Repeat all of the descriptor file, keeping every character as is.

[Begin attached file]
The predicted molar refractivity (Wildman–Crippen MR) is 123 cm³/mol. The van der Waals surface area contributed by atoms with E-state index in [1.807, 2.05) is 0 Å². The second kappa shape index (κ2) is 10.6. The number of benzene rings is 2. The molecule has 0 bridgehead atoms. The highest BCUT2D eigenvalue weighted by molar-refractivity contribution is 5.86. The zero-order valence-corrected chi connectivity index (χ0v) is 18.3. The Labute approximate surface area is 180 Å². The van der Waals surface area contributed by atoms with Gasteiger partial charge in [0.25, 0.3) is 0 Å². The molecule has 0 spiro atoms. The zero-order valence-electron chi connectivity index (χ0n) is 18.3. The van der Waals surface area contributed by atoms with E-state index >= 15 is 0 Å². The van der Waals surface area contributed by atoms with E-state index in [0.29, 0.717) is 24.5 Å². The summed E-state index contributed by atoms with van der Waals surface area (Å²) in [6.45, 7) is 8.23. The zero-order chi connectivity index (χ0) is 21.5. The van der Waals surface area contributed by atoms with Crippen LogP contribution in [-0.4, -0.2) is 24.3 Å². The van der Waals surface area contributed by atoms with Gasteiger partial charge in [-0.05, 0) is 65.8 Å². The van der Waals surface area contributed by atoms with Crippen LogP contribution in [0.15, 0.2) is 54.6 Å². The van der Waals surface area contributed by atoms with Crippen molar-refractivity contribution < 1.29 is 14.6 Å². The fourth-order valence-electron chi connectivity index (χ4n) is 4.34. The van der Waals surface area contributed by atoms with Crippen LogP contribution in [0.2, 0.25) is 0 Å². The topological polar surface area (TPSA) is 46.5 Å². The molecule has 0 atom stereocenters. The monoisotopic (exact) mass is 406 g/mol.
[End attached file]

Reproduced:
The predicted molar refractivity (Wildman–Crippen MR) is 123 cm³/mol. The van der Waals surface area contributed by atoms with E-state index in [1.807, 2.05) is 0 Å². The second kappa shape index (κ2) is 10.6. The number of benzene rings is 2. The molecule has 0 bridgehead atoms. The highest BCUT2D eigenvalue weighted by molar-refractivity contribution is 5.86. The zero-order valence-corrected chi connectivity index (χ0v) is 18.3. The Labute approximate surface area is 180 Å². The van der Waals surface area contributed by atoms with Gasteiger partial charge in [0.25, 0.3) is 0 Å². The molecule has 0 spiro atoms. The zero-order valence-electron chi connectivity index (χ0n) is 18.3. The van der Waals surface area contributed by atoms with E-state index >= 15 is 0 Å². The van der Waals surface area contributed by atoms with E-state index in [0.29, 0.717) is 24.5 Å². The summed E-state index contributed by atoms with van der Waals surface area (Å²) in [6.45, 7) is 8.23. The zero-order chi connectivity index (χ0) is 21.5. The van der Waals surface area contributed by atoms with Crippen LogP contribution in [-0.4, -0.2) is 24.3 Å². The van der Waals surface area contributed by atoms with Gasteiger partial charge in [-0.05, 0) is 65.8 Å². The van der Waals surface area contributed by atoms with Crippen LogP contribution in [0.15, 0.2) is 54.6 Å². The van der Waals surface area contributed by atoms with Crippen molar-refractivity contribution < 1.29 is 14.6 Å². The fourth-order valence-electron chi connectivity index (χ4n) is 4.34. The van der Waals surface area contributed by atoms with Crippen LogP contribution in [0.2, 0.25) is 0 Å². The topological polar surface area (TPSA) is 46.5 Å². The molecule has 0 atom stereocenters. The monoisotopic (exact) mass is 406 g/mol.